Organizing can be summarized as “a transformational process through which participants gain the skills and expertise they need to build the power necessary to win the changes they seek.” Online-offline organizing, which the Lab also calls “blended” organizing, is organizing that engages participants using in-person and digital touches in concert with one another and mobilizes them to act both online and in-person.
Like all organizing, its power stems from relationships, so successful blended organizing intentionally creates digital spaces to complement the in-person events in which participants build trust and engage in meaningful work. Your own version of blended organizing should account for where your constituency lives (geographically and digitally), what technology you have the capacity to learn and manage, and your organization’s capacity to evaluate progress and implement what you learn.
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- Make sure you have clarity on your constituency. This means you know who they are, their identity traits, the social ties that they share, where you are likely to find them, and you have developed the narratives you want to use to engage them. Everything else depends on this clarity.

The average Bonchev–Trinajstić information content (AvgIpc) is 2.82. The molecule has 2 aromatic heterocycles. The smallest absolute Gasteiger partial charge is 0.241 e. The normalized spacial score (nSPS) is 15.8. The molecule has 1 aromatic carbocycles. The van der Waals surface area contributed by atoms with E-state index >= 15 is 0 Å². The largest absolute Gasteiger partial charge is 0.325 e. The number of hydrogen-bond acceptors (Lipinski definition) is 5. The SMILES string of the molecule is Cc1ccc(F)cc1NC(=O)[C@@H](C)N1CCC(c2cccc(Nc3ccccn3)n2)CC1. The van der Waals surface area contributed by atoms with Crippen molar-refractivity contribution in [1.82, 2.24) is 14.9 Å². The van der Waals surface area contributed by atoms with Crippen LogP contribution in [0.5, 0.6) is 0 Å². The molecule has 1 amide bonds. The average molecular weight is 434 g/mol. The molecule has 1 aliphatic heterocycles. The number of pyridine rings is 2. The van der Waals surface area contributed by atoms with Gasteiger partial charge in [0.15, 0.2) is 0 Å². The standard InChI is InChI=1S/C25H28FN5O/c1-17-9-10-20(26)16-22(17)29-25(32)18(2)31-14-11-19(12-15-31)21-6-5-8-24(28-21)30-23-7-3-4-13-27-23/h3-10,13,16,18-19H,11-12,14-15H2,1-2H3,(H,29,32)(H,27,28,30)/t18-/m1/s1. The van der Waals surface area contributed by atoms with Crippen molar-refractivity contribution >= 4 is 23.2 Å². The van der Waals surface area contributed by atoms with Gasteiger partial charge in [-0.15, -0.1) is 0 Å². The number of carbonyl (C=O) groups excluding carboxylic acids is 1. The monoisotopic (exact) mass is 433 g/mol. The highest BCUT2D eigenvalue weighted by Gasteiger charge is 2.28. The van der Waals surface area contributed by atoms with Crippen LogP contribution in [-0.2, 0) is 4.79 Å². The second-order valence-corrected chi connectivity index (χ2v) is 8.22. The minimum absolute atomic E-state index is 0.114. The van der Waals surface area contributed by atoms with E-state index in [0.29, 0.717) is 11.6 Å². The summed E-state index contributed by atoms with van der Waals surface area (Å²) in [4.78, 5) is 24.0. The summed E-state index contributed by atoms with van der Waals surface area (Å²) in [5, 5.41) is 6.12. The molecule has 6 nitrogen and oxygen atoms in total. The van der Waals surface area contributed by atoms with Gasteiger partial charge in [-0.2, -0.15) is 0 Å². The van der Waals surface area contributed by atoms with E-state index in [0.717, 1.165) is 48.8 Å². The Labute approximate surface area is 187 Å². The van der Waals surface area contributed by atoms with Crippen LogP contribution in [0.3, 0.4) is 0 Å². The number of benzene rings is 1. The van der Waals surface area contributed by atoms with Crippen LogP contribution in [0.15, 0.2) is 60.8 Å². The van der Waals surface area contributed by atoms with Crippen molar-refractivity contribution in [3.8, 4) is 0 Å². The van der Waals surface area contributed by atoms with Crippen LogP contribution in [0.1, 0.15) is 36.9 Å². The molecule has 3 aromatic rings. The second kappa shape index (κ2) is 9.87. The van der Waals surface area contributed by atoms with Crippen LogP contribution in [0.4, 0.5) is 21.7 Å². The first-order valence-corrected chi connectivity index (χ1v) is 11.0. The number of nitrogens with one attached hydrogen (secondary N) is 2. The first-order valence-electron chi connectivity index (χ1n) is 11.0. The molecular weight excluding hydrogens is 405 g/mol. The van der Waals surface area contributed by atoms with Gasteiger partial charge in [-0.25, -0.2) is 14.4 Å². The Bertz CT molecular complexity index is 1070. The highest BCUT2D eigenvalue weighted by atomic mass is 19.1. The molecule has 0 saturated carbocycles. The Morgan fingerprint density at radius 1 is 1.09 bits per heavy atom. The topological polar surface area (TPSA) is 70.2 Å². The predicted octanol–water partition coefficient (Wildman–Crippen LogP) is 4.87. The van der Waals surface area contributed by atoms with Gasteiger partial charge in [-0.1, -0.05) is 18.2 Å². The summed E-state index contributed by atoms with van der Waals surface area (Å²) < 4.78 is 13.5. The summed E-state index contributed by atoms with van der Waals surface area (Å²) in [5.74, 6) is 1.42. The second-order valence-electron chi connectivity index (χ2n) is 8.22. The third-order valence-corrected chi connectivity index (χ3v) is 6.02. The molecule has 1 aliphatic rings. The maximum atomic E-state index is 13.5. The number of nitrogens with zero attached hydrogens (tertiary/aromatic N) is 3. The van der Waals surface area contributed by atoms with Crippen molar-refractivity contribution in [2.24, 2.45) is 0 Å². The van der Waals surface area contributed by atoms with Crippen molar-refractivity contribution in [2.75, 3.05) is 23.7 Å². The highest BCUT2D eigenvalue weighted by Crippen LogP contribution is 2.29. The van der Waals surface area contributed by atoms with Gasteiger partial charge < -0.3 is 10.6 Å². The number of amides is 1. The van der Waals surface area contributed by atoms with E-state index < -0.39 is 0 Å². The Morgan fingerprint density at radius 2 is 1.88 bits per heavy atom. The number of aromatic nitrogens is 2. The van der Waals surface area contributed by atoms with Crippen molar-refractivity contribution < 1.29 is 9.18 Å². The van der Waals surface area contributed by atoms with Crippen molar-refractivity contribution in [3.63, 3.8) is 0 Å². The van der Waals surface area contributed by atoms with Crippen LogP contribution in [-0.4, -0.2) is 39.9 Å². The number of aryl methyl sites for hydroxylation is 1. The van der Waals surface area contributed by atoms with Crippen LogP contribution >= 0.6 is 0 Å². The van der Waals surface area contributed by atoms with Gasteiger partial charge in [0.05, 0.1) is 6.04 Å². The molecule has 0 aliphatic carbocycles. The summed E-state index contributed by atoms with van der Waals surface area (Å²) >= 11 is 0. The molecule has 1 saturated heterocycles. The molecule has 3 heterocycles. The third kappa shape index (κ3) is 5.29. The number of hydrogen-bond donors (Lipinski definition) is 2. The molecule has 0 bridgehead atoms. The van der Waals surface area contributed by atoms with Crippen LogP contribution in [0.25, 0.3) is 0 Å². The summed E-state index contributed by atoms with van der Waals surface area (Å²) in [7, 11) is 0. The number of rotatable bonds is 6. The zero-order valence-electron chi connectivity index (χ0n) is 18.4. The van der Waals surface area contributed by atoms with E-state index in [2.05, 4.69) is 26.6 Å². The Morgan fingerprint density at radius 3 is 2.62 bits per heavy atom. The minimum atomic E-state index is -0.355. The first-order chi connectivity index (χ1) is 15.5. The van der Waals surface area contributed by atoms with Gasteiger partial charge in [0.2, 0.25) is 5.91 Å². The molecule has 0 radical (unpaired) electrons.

- Outline an organizing pathway or supporter's journey. Your organizing pathway is a story with a beginning, milestones, and an end.
- Associate activities with each step: For each step on your pathway, list as many types of activities you think supporters at that stage should be doing.
- Use the pathway and the activities you associated with each element to create day-to-day workplans for yourself and/or your team: You have the pathway. You have the things you want supporters to do as they move across the pathway. Now you need plans for what you, the organizer, will do to ensure their success.
- Incorporate evidence-based insights: You can maximize your conversions by incorporating insights from the Lab’s “9 Evidence-Based Insights for Galvanizing Action.” Insights around identity, efficacy, and legitimation rhetoric are especially helpful for increasing action-taking and fostering long-term relationships.
- Create connections and community: Take the time and effort to build as many spaces for creating community among your supporters as you can.
- Test and evaluate to find out what works best: Getting the right sequences to move your supporters across your pathway requires experimentation and feedback.